Every good thing has an end.
But tomorrow, Friday, business as usual. The tubes will be transporting their lot of workers across its underground network. "Mind the Gap" and "Keep your belongings at all time" will be repeated thousands of times to fellow travelers... I don't even know if the TfL staff got what they were protesting for. That is also the charm of such an amateur action: in France, were striking is a national sport, you would protest until you get what you want or at least part of it. And that means that a strike has a start but no set end... That is not the case here. We knew we were up for two days strikes, and we got two days, on the dot. As I said, a well-ordered turmoil.
To read further:
- Forbidding is forbidden, an article on May '68 and its striking slogans
- A brief story of time, or the boring life in the underground
- Downhill or down ill, an article about the possibilities to ski in the London Tube!
- People from the North, an article about UK industrial past glory and inspirational strikes
Just bumped into this vlog (video blog) about an American in Tokyo. Kevin Cooney is a writer, comedian and performer born and raised in New York but currently residing in Japan. His approach is somehow aligned with my own take on life that I try to capture in my own blog: cultural differences are interesting, even if they can make you smile at times.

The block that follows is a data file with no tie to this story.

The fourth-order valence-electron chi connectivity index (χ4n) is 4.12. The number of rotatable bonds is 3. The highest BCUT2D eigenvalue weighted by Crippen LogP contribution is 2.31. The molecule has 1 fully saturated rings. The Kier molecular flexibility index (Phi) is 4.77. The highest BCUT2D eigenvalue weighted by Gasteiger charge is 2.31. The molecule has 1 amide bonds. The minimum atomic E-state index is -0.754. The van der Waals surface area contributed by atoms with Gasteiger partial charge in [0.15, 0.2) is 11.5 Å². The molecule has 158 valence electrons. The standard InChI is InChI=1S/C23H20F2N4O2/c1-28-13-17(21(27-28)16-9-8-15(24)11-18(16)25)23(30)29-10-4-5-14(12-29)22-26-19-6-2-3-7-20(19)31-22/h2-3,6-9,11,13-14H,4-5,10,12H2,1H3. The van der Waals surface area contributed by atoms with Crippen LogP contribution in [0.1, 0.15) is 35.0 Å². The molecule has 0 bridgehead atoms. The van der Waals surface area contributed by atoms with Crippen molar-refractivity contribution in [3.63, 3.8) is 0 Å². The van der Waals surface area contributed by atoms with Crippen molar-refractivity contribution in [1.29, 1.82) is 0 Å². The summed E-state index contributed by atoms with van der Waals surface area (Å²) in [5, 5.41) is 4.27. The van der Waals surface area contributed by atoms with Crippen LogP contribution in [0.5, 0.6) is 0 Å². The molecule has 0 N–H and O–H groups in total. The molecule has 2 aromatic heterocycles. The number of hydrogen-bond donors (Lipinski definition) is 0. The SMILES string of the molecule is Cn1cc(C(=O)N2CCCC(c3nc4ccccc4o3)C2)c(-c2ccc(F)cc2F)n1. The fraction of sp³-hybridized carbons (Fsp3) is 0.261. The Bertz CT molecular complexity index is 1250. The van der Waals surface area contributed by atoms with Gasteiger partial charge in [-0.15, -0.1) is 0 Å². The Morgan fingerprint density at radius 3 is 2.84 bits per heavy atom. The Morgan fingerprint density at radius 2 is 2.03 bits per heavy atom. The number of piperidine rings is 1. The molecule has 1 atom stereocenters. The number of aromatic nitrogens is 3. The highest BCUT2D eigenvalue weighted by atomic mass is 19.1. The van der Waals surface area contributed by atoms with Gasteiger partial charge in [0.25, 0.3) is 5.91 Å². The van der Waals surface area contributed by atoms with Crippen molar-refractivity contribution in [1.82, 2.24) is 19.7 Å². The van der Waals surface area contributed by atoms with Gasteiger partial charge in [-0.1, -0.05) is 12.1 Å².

Since I have myself walked the streets of Tokyo and Japan, his stand-up resonates to me. But I guess it would to anyone genuinely open-minded about what is available out there. What I liked about Japan was that the cultural choc is not biased by a so-call difference of economic development. This country is as advanced if not more than most of the Western countries. They have simply adopted a different route which drove them in a different place. Not better, not less enticing. Simply different.
Here is episode #1 of the series of mini-clips, shot in 2006:
To read further:
Lost in procrastination
First I wanted to apologise for my less frequent postings. I have been very, very busy these days at work and consequently have not had the time to properly blog about the things that I have in mind. So please bear with me, there are a few thoughts around cultural differences, across countries and across generations, coming soon.
But as I said I have been busy working on a very secretive project that has finally come to the open today. As you may have heard through the press, social media, etc. Microsoft has decided to launch a new search experience, under a new brand: Bing! I have long thought about whether it would make sense for me talk about that in this blog as I tend to dissociate office and home, chore and leisure... But this has taken so much of my time lately that the limit between both spheres has blurred. I have been thinking a lot about it and then here was today's homepage, a mountain dweller... So I could not resist any longer.
Bing, a new search experience
I will not resist any longer because I genuinely think that the search experience is something new and different from the other engines available out there. As you may have noted the service in the UK is in Beta: Microsoft has something like 60 engineers based in London dedicated to localise the global experience to the very specific needs of the British surfers. They work on the algorithm, the front and the back end to lift the Beta tag in a few months time... To know more about the UK features, have a tour of the already-available features at http://www.discoverbing.co.uk/.
But in the meanwhile if you would like to get a better sense of what is coming, have a play with the US product which is available in its full feature set. How to do so? On the top right corner of http://www.bing.com/ you can select your contry. Simply click there and select the relevant destination.